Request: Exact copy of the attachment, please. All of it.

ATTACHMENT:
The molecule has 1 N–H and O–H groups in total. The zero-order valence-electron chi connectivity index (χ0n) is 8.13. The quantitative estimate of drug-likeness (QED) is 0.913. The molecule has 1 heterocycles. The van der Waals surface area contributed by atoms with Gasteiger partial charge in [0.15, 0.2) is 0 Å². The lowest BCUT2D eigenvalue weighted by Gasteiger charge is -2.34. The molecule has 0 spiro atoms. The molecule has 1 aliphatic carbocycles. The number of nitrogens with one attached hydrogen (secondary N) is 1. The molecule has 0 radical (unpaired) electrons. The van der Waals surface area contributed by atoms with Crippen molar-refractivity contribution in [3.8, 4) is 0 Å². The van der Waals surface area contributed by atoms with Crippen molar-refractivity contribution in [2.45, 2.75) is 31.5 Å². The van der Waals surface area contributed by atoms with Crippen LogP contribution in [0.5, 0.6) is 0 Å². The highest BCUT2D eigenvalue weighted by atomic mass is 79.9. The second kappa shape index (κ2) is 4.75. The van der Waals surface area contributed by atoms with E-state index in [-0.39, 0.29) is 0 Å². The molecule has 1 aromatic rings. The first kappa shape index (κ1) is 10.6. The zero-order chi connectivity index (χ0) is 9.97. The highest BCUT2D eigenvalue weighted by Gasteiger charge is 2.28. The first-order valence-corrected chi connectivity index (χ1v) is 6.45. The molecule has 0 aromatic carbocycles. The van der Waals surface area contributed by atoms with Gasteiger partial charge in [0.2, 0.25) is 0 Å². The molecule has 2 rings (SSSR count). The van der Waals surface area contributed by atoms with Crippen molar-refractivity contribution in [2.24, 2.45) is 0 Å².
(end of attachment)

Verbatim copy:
The molecule has 1 N–H and O–H groups in total. The zero-order valence-electron chi connectivity index (χ0n) is 8.13. The quantitative estimate of drug-likeness (QED) is 0.913. The molecule has 1 heterocycles. The van der Waals surface area contributed by atoms with Gasteiger partial charge in [0.15, 0.2) is 0 Å². The lowest BCUT2D eigenvalue weighted by Gasteiger charge is -2.34. The molecule has 0 spiro atoms. The molecule has 1 aliphatic carbocycles. The number of nitrogens with one attached hydrogen (secondary N) is 1. The molecule has 0 radical (unpaired) electrons. The van der Waals surface area contributed by atoms with Crippen molar-refractivity contribution in [3.8, 4) is 0 Å². The van der Waals surface area contributed by atoms with Crippen molar-refractivity contribution in [2.45, 2.75) is 31.5 Å². The van der Waals surface area contributed by atoms with Crippen LogP contribution in [0.5, 0.6) is 0 Å². The highest BCUT2D eigenvalue weighted by atomic mass is 79.9. The second kappa shape index (κ2) is 4.75. The van der Waals surface area contributed by atoms with E-state index in [-0.39, 0.29) is 0 Å². The molecule has 1 aromatic rings. The first kappa shape index (κ1) is 10.6. The zero-order chi connectivity index (χ0) is 9.97. The highest BCUT2D eigenvalue weighted by Gasteiger charge is 2.28. The first-order valence-corrected chi connectivity index (χ1v) is 6.45. The molecule has 0 aromatic carbocycles. The van der Waals surface area contributed by atoms with Gasteiger partial charge in [0.2, 0.25) is 0 Å². The molecule has 2 rings (SSSR count). The van der Waals surface area contributed by atoms with Crippen molar-refractivity contribution in [2.24, 2.45) is 0 Å².